Panic over a falling Zimbabwe dollar is spreading amid fears of a repeat of the economic unrest seen before the harmornised elections held in August as the government is allegedly printing and injecting massive amounts of money into the financial system and the frail economy in a dramatic uptick in market intervention.
Industry and households worry that the massive flow of Zimbabwean dollars leaving the Treasury at an accelerated rate could lead to a recurrence of the hyperinflation experienced prior to elections as the cost of essential goods and raw materials rises following a sharp depreciation in the local currency, despite government efforts to strengthen it.
This week, multiple Treasury sources told Business Times that the situation was just getting started because the Ministry of Finance and Investment Promotion had just released money into the market, including payments that had been overdue to contractors and other suppliers of the government.
Due to the government’s decision to stop paying farmers in order to implement a value for money program before elections, there was a severe liquidity crunch.
However, the government is currently pumping a ton of money into the market. The huge Zimbabwean dollars are then transferred from the recipients into hard currency in order to preserve value.
The move has resulted in the Zimbabwe dollar weakening 12.3% in value against the United States dollars.
This week, on the formal market, the Zimbabwe dollar was trading at ZWL$5 252.66:US$1 from ZWL$4604.6233 :US$1 three weeks ago while on the parallel market the local dollar was trading at between ZWL$7 500 and ZWL$8000: US$1 from ZWL$6 300:US$1.
“As soon as the election results were announced, the government started to make huge efforts to clear farmers and contractors payment backlogs resulting in the increase of money in the market,” one Treasury source told Business Times this week.
Oswell Binha, the CEO Africa Roundtable’s chairman, said that the government was printing money.
“Indeed, we are beginning to see upward pressures on the exchange rate and this is inevitable given the money supply levels in our country. To understand this fully, we need to answer a million-dollar question on how we end up in such a volatile situation as an economy,” Binha said.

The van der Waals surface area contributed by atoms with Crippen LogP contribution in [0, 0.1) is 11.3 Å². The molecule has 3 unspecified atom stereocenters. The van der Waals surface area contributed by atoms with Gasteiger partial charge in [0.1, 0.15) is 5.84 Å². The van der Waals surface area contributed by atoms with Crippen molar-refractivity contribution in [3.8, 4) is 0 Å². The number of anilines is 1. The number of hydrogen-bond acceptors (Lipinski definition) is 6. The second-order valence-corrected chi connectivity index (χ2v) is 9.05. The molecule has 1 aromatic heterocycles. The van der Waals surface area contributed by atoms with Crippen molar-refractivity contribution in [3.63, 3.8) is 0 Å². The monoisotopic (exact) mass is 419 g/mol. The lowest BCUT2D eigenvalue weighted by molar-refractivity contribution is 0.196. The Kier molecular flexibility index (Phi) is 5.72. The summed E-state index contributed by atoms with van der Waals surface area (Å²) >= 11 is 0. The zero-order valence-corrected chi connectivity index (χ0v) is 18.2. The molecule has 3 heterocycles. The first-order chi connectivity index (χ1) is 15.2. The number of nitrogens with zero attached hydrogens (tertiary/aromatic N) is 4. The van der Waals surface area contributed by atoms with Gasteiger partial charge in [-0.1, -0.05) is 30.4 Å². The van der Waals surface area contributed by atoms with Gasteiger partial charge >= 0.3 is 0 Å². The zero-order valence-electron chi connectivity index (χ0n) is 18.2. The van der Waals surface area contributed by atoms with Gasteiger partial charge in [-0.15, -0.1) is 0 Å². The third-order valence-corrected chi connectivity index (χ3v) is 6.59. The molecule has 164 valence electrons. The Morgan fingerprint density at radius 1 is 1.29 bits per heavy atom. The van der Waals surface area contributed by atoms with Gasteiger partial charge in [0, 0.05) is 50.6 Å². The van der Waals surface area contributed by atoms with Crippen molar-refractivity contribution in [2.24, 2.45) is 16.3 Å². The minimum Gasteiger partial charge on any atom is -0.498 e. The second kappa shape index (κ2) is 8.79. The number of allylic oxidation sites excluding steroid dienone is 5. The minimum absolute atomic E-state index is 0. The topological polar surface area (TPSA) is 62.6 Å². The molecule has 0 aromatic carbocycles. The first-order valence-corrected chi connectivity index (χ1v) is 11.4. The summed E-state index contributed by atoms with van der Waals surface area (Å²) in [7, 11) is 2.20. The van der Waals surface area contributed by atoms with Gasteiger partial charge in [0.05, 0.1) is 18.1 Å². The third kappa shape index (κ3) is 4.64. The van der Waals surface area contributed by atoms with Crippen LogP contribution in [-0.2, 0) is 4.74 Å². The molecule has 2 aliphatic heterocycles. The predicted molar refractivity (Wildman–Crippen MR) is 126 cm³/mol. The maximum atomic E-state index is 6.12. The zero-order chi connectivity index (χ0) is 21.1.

He added: “ Elementary economics suggests that exchange rate deterioration and inflation in particular is a monetary phenomenon. Our current situation is benchmarked by excessive printing of money.
Reversing our curse needs prudent fiscal deficit management, avoidance of excessive printing [stop the unnecessary running of money printing machines] and adherence to the basic principles of money such as creating an environment which enables operation of market forces.”
The Confederation of Zimbabwe Industries president, Kurai Matsheza weighed in saying: “There is some movement of the Zimbabwe dollar liquidity in the economy as one can access Zimbabwe dollar loans from the banks or can receive a huge quantum of the local currency,” Matsheza said.
Fanwell Mutogo, CEO of the Bankers Association of Zimbabwe (BAZ), added that it appeared as though the Zimbabwe dollar had been seriously injected into the market as a result of the government’s initiative to encourage the use of the Zimbabwe dollar rather than the American dollar in order to control inflation.
Banks are now lending in Zimbabwe dollars.
Prior to the August 23–24 elections, banks had difficulty lending in Zimbabwean dollars.
“The banks have been disbursing loans throughout the year but both the Zimbabwe dollars and the United States dollars loans intake has intensified towards the end of August as the summer cropping draws closer and closer.
“We are happy to announce that the farmers can access both Zimbabwe dollars and the United States dollars unlike in the past where the United States dollars dominated with Zimbabwe dollars loans only accessed here and there,” Mutogo said.
The increased liquidity was also clearly visible after companies purchased US$1.1239m on Tuesday this week, a significant increase from the average weekly purchase of US$500 000 in August 2023.
The interest rates remained high for the business.
Contacted for a comment, Chief Director Communications in the Ministry of Finance and Investment Promotion, Clive Mphambela played down the claim saying: “Treasury didn’t make a huge payment but sticking to value for payment basis. Whenever we pay we ensure we don’t upset the market.”
“ What is happening right now is that many people who had halted their businesses for elections to be held are now utilising their money.”
He added: “Many projects are behind time to complete their projects hence people have accelerated the pace to meet the deadlines,” Mpambela.”.